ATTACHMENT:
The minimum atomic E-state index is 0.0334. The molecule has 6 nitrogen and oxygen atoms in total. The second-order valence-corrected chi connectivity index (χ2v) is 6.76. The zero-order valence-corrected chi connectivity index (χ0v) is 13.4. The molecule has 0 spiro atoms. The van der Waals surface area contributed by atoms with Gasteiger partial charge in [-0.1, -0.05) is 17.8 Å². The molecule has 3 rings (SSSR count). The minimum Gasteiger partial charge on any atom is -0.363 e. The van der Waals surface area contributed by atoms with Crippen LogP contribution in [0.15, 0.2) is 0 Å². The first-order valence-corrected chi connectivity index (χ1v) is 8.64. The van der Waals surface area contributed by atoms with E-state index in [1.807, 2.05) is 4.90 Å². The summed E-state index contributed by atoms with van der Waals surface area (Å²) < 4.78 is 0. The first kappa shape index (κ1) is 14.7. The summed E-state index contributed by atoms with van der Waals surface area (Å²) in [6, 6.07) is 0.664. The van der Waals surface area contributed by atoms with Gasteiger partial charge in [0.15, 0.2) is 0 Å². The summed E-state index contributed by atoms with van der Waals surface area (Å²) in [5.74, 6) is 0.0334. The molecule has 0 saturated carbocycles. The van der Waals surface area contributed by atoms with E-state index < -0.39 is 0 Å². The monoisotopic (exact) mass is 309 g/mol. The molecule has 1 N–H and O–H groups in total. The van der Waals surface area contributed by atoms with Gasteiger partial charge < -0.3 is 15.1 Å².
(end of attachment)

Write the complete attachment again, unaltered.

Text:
The minimum atomic E-state index is 0.0334. The molecule has 6 nitrogen and oxygen atoms in total. The second-order valence-corrected chi connectivity index (χ2v) is 6.76. The zero-order valence-corrected chi connectivity index (χ0v) is 13.4. The molecule has 0 spiro atoms. The van der Waals surface area contributed by atoms with Gasteiger partial charge in [-0.1, -0.05) is 17.8 Å². The molecule has 3 rings (SSSR count). The minimum Gasteiger partial charge on any atom is -0.363 e. The van der Waals surface area contributed by atoms with Crippen LogP contribution in [0.15, 0.2) is 0 Å². The first-order valence-corrected chi connectivity index (χ1v) is 8.64. The van der Waals surface area contributed by atoms with E-state index in [1.807, 2.05) is 4.90 Å². The summed E-state index contributed by atoms with van der Waals surface area (Å²) < 4.78 is 0. The first kappa shape index (κ1) is 14.7. The summed E-state index contributed by atoms with van der Waals surface area (Å²) in [6, 6.07) is 0.664. The van der Waals surface area contributed by atoms with Gasteiger partial charge in [0.15, 0.2) is 0 Å². The summed E-state index contributed by atoms with van der Waals surface area (Å²) in [5.74, 6) is 0.0334. The molecule has 0 saturated carbocycles. The van der Waals surface area contributed by atoms with E-state index < -0.39 is 0 Å². The monoisotopic (exact) mass is 309 g/mol. The molecule has 1 N–H and O–H groups in total. The van der Waals surface area contributed by atoms with Gasteiger partial charge < -0.3 is 15.1 Å².